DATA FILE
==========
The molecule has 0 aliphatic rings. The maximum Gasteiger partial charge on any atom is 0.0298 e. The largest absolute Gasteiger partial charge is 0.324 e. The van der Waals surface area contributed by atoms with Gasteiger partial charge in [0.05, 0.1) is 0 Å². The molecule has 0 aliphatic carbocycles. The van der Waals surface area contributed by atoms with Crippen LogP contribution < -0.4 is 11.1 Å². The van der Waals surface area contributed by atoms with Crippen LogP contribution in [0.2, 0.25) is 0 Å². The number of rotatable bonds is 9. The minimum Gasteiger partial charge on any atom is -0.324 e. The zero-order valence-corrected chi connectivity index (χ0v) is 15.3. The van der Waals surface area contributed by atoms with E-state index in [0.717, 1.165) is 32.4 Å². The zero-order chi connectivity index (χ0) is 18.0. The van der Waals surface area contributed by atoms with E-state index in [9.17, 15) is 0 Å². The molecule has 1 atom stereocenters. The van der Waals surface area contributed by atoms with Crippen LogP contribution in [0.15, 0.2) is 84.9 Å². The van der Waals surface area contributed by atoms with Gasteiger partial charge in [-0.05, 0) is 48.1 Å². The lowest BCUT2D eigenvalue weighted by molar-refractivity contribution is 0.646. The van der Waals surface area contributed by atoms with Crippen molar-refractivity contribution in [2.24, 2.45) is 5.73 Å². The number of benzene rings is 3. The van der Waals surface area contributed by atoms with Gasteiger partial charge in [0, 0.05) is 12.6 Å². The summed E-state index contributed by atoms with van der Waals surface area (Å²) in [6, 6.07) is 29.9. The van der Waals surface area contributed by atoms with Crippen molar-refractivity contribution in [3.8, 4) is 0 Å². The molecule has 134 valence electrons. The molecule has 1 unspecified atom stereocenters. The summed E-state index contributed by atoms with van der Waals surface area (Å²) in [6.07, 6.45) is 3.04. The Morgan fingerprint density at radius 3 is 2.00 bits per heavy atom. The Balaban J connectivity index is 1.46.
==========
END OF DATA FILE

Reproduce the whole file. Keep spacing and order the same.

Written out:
The molecule has 0 aliphatic rings. The maximum Gasteiger partial charge on any atom is 0.0298 e. The largest absolute Gasteiger partial charge is 0.324 e. The van der Waals surface area contributed by atoms with Gasteiger partial charge in [0.05, 0.1) is 0 Å². The molecule has 0 aliphatic carbocycles. The van der Waals surface area contributed by atoms with Crippen LogP contribution < -0.4 is 11.1 Å². The van der Waals surface area contributed by atoms with Crippen LogP contribution in [0.2, 0.25) is 0 Å². The number of rotatable bonds is 9. The minimum Gasteiger partial charge on any atom is -0.324 e. The zero-order valence-corrected chi connectivity index (χ0v) is 15.3. The van der Waals surface area contributed by atoms with E-state index in [0.717, 1.165) is 32.4 Å². The zero-order chi connectivity index (χ0) is 18.0. The van der Waals surface area contributed by atoms with E-state index in [9.17, 15) is 0 Å². The molecule has 1 atom stereocenters. The van der Waals surface area contributed by atoms with Crippen LogP contribution in [0.15, 0.2) is 84.9 Å². The van der Waals surface area contributed by atoms with Gasteiger partial charge in [-0.05, 0) is 48.1 Å². The lowest BCUT2D eigenvalue weighted by molar-refractivity contribution is 0.646. The van der Waals surface area contributed by atoms with Crippen molar-refractivity contribution in [2.24, 2.45) is 5.73 Å². The number of benzene rings is 3. The van der Waals surface area contributed by atoms with Gasteiger partial charge in [0, 0.05) is 12.6 Å². The summed E-state index contributed by atoms with van der Waals surface area (Å²) in [6, 6.07) is 29.9. The van der Waals surface area contributed by atoms with Crippen molar-refractivity contribution in [3.8, 4) is 0 Å². The molecule has 134 valence electrons. The molecule has 1 unspecified atom stereocenters. The summed E-state index contributed by atoms with van der Waals surface area (Å²) in [6.07, 6.45) is 3.04. The Morgan fingerprint density at radius 3 is 2.00 bits per heavy atom. The Balaban J connectivity index is 1.46.